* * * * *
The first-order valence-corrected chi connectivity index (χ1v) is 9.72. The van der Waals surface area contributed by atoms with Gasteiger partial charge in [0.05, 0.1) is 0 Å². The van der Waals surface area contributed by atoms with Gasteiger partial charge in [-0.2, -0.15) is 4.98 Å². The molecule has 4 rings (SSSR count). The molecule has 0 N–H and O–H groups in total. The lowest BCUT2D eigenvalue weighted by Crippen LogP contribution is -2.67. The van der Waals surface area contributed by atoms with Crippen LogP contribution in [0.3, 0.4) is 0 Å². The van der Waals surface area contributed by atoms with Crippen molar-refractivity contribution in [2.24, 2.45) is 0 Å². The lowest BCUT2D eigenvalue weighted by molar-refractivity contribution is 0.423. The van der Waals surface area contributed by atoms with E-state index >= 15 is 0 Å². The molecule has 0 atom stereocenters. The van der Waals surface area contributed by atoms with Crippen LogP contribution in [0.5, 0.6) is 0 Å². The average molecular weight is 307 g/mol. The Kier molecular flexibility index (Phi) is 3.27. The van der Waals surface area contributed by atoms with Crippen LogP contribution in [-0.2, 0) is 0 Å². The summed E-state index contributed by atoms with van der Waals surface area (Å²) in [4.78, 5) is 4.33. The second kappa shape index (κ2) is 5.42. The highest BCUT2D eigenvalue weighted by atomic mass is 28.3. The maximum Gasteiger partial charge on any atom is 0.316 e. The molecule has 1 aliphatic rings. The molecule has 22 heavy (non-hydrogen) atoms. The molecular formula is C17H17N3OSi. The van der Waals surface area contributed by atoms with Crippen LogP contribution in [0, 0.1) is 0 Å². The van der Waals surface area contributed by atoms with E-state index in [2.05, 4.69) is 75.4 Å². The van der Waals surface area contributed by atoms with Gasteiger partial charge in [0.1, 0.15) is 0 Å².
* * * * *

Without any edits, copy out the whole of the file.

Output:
The first-order valence-corrected chi connectivity index (χ1v) is 9.72. The van der Waals surface area contributed by atoms with Gasteiger partial charge in [0.05, 0.1) is 0 Å². The van der Waals surface area contributed by atoms with Gasteiger partial charge in [-0.2, -0.15) is 4.98 Å². The molecule has 4 rings (SSSR count). The molecule has 0 N–H and O–H groups in total. The lowest BCUT2D eigenvalue weighted by Crippen LogP contribution is -2.67. The van der Waals surface area contributed by atoms with Crippen LogP contribution in [0.3, 0.4) is 0 Å². The van der Waals surface area contributed by atoms with Crippen molar-refractivity contribution in [2.24, 2.45) is 0 Å². The lowest BCUT2D eigenvalue weighted by molar-refractivity contribution is 0.423. The van der Waals surface area contributed by atoms with E-state index >= 15 is 0 Å². The molecule has 0 atom stereocenters. The van der Waals surface area contributed by atoms with Crippen LogP contribution in [0.5, 0.6) is 0 Å². The average molecular weight is 307 g/mol. The Kier molecular flexibility index (Phi) is 3.27. The van der Waals surface area contributed by atoms with Crippen LogP contribution in [-0.2, 0) is 0 Å². The summed E-state index contributed by atoms with van der Waals surface area (Å²) in [4.78, 5) is 4.33. The second kappa shape index (κ2) is 5.42. The highest BCUT2D eigenvalue weighted by atomic mass is 28.3. The maximum Gasteiger partial charge on any atom is 0.316 e. The molecule has 1 aliphatic rings. The molecule has 22 heavy (non-hydrogen) atoms. The molecular formula is C17H17N3OSi. The van der Waals surface area contributed by atoms with Crippen LogP contribution in [0, 0.1) is 0 Å². The van der Waals surface area contributed by atoms with E-state index in [2.05, 4.69) is 75.4 Å². The van der Waals surface area contributed by atoms with Gasteiger partial charge in [0.1, 0.15) is 0 Å².